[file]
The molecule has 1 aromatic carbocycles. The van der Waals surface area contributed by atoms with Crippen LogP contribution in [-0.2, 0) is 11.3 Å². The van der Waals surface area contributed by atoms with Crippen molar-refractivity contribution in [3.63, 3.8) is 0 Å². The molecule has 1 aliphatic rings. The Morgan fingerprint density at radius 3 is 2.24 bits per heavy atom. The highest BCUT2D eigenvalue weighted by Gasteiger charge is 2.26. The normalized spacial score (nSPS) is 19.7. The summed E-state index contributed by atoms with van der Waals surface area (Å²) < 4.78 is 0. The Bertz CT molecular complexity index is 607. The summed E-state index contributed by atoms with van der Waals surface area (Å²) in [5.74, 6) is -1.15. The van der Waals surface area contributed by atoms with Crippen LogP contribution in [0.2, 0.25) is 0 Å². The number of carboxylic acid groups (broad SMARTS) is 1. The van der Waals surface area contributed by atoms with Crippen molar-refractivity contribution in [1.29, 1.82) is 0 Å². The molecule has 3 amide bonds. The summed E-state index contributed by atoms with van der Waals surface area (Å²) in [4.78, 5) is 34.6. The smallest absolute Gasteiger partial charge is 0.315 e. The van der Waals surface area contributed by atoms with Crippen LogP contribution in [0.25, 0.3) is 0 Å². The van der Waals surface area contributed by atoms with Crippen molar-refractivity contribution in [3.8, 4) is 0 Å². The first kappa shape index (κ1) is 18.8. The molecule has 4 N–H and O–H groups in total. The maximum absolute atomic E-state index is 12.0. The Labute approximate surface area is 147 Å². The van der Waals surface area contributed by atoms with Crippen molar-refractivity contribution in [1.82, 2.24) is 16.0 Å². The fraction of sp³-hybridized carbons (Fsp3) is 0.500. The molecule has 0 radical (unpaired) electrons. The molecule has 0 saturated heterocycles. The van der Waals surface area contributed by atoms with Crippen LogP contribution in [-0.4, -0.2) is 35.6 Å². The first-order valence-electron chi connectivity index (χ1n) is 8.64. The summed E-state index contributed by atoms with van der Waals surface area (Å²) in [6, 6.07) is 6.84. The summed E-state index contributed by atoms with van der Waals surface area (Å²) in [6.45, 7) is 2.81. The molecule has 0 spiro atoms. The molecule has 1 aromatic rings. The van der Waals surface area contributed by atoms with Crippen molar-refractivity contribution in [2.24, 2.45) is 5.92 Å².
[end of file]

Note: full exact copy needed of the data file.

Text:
The molecule has 1 aromatic carbocycles. The van der Waals surface area contributed by atoms with Crippen LogP contribution in [-0.2, 0) is 11.3 Å². The van der Waals surface area contributed by atoms with Crippen molar-refractivity contribution in [3.63, 3.8) is 0 Å². The molecule has 1 aliphatic rings. The Morgan fingerprint density at radius 3 is 2.24 bits per heavy atom. The highest BCUT2D eigenvalue weighted by Gasteiger charge is 2.26. The normalized spacial score (nSPS) is 19.7. The summed E-state index contributed by atoms with van der Waals surface area (Å²) < 4.78 is 0. The Bertz CT molecular complexity index is 607. The summed E-state index contributed by atoms with van der Waals surface area (Å²) in [5.74, 6) is -1.15. The van der Waals surface area contributed by atoms with Crippen LogP contribution in [0.2, 0.25) is 0 Å². The number of carboxylic acid groups (broad SMARTS) is 1. The van der Waals surface area contributed by atoms with Crippen molar-refractivity contribution in [1.29, 1.82) is 0 Å². The molecule has 3 amide bonds. The summed E-state index contributed by atoms with van der Waals surface area (Å²) in [4.78, 5) is 34.6. The smallest absolute Gasteiger partial charge is 0.315 e. The van der Waals surface area contributed by atoms with Crippen LogP contribution in [0.25, 0.3) is 0 Å². The van der Waals surface area contributed by atoms with Crippen molar-refractivity contribution in [3.8, 4) is 0 Å². The first kappa shape index (κ1) is 18.8. The molecule has 4 N–H and O–H groups in total. The maximum absolute atomic E-state index is 12.0. The Labute approximate surface area is 147 Å². The van der Waals surface area contributed by atoms with Crippen molar-refractivity contribution in [1.82, 2.24) is 16.0 Å². The fraction of sp³-hybridized carbons (Fsp3) is 0.500. The molecule has 0 radical (unpaired) electrons. The molecule has 0 saturated heterocycles. The van der Waals surface area contributed by atoms with Crippen LogP contribution in [-0.4, -0.2) is 35.6 Å². The first-order valence-electron chi connectivity index (χ1n) is 8.64. The summed E-state index contributed by atoms with van der Waals surface area (Å²) in [6, 6.07) is 6.84. The summed E-state index contributed by atoms with van der Waals surface area (Å²) in [6.45, 7) is 2.81. The molecule has 0 spiro atoms. The molecule has 1 aromatic rings. The van der Waals surface area contributed by atoms with Crippen molar-refractivity contribution in [2.24, 2.45) is 5.92 Å².